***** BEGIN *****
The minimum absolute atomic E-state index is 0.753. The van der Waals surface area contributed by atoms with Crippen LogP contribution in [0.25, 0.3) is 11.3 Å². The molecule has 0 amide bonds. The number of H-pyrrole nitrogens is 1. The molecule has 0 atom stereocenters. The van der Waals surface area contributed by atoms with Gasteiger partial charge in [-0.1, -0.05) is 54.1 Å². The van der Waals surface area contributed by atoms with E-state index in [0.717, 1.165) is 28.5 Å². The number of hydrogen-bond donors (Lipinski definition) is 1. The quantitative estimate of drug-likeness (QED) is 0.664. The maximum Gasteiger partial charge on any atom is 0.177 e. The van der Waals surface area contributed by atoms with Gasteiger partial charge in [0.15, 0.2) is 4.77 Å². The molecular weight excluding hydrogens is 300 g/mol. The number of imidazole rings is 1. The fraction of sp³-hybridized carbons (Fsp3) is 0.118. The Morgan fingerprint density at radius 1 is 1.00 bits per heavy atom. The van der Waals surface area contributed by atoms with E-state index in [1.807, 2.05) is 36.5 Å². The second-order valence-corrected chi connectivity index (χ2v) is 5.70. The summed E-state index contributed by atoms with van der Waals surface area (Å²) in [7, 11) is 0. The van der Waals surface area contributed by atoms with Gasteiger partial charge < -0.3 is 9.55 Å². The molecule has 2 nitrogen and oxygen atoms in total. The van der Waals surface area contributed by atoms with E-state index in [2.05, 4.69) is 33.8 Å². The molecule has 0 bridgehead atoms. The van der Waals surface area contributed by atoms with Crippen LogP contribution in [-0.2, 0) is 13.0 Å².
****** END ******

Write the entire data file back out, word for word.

The minimum absolute atomic E-state index is 0.753. The van der Waals surface area contributed by atoms with Crippen LogP contribution in [0.25, 0.3) is 11.3 Å². The molecule has 0 amide bonds. The number of H-pyrrole nitrogens is 1. The molecule has 0 atom stereocenters. The van der Waals surface area contributed by atoms with Gasteiger partial charge in [-0.1, -0.05) is 54.1 Å². The van der Waals surface area contributed by atoms with E-state index in [0.717, 1.165) is 28.5 Å². The number of hydrogen-bond donors (Lipinski definition) is 1. The quantitative estimate of drug-likeness (QED) is 0.664. The maximum Gasteiger partial charge on any atom is 0.177 e. The van der Waals surface area contributed by atoms with Gasteiger partial charge in [0.15, 0.2) is 4.77 Å². The molecular weight excluding hydrogens is 300 g/mol. The number of imidazole rings is 1. The fraction of sp³-hybridized carbons (Fsp3) is 0.118. The Morgan fingerprint density at radius 1 is 1.00 bits per heavy atom. The van der Waals surface area contributed by atoms with E-state index in [1.807, 2.05) is 36.5 Å². The second-order valence-corrected chi connectivity index (χ2v) is 5.70. The summed E-state index contributed by atoms with van der Waals surface area (Å²) in [7, 11) is 0. The van der Waals surface area contributed by atoms with Gasteiger partial charge < -0.3 is 9.55 Å². The molecule has 2 nitrogen and oxygen atoms in total. The van der Waals surface area contributed by atoms with E-state index in [2.05, 4.69) is 33.8 Å². The molecule has 0 bridgehead atoms. The van der Waals surface area contributed by atoms with Crippen LogP contribution in [-0.2, 0) is 13.0 Å².